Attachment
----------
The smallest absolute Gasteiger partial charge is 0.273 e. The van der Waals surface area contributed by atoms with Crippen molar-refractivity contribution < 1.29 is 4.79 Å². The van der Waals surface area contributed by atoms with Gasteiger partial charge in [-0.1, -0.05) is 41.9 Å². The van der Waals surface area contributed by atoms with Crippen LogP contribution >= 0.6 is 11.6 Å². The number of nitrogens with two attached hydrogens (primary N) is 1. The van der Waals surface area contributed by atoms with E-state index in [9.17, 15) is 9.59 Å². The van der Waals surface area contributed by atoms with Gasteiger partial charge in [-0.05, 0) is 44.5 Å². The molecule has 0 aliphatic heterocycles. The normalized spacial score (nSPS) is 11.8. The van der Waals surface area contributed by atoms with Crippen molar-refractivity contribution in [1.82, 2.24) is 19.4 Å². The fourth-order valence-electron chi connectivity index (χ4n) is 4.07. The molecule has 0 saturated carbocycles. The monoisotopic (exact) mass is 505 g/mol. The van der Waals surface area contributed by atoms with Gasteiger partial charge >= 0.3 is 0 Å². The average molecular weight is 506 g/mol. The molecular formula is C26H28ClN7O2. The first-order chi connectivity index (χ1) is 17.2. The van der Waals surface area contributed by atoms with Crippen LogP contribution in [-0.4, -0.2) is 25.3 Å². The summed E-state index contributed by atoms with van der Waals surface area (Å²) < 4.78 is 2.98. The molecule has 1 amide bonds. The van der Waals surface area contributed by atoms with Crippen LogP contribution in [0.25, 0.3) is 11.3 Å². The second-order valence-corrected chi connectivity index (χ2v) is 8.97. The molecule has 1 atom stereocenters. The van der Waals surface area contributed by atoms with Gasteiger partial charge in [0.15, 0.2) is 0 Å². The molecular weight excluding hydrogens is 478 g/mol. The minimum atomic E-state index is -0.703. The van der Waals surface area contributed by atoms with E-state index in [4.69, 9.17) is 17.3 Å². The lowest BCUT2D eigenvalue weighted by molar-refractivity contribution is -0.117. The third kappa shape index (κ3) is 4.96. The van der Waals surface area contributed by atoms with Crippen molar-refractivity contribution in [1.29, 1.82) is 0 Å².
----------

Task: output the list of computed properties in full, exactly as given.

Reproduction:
The smallest absolute Gasteiger partial charge is 0.273 e. The van der Waals surface area contributed by atoms with Crippen molar-refractivity contribution < 1.29 is 4.79 Å². The van der Waals surface area contributed by atoms with Gasteiger partial charge in [-0.1, -0.05) is 41.9 Å². The van der Waals surface area contributed by atoms with Crippen LogP contribution >= 0.6 is 11.6 Å². The number of nitrogens with two attached hydrogens (primary N) is 1. The van der Waals surface area contributed by atoms with E-state index in [9.17, 15) is 9.59 Å². The van der Waals surface area contributed by atoms with Gasteiger partial charge in [-0.05, 0) is 44.5 Å². The molecule has 0 aliphatic heterocycles. The normalized spacial score (nSPS) is 11.8. The van der Waals surface area contributed by atoms with Crippen molar-refractivity contribution in [1.82, 2.24) is 19.4 Å². The fourth-order valence-electron chi connectivity index (χ4n) is 4.07. The molecule has 0 saturated carbocycles. The monoisotopic (exact) mass is 505 g/mol. The van der Waals surface area contributed by atoms with Gasteiger partial charge >= 0.3 is 0 Å². The average molecular weight is 506 g/mol. The molecular formula is C26H28ClN7O2. The first-order chi connectivity index (χ1) is 17.2. The van der Waals surface area contributed by atoms with Crippen LogP contribution in [-0.4, -0.2) is 25.3 Å². The summed E-state index contributed by atoms with van der Waals surface area (Å²) < 4.78 is 2.98. The molecule has 1 amide bonds. The van der Waals surface area contributed by atoms with Crippen LogP contribution in [0.25, 0.3) is 11.3 Å². The second-order valence-corrected chi connectivity index (χ2v) is 8.97. The molecule has 1 atom stereocenters. The van der Waals surface area contributed by atoms with Gasteiger partial charge in [0.15, 0.2) is 0 Å². The molecular weight excluding hydrogens is 478 g/mol. The minimum atomic E-state index is -0.703. The van der Waals surface area contributed by atoms with E-state index in [4.69, 9.17) is 17.3 Å². The lowest BCUT2D eigenvalue weighted by molar-refractivity contribution is -0.117. The third kappa shape index (κ3) is 4.96. The van der Waals surface area contributed by atoms with Crippen molar-refractivity contribution in [1.29, 1.82) is 0 Å².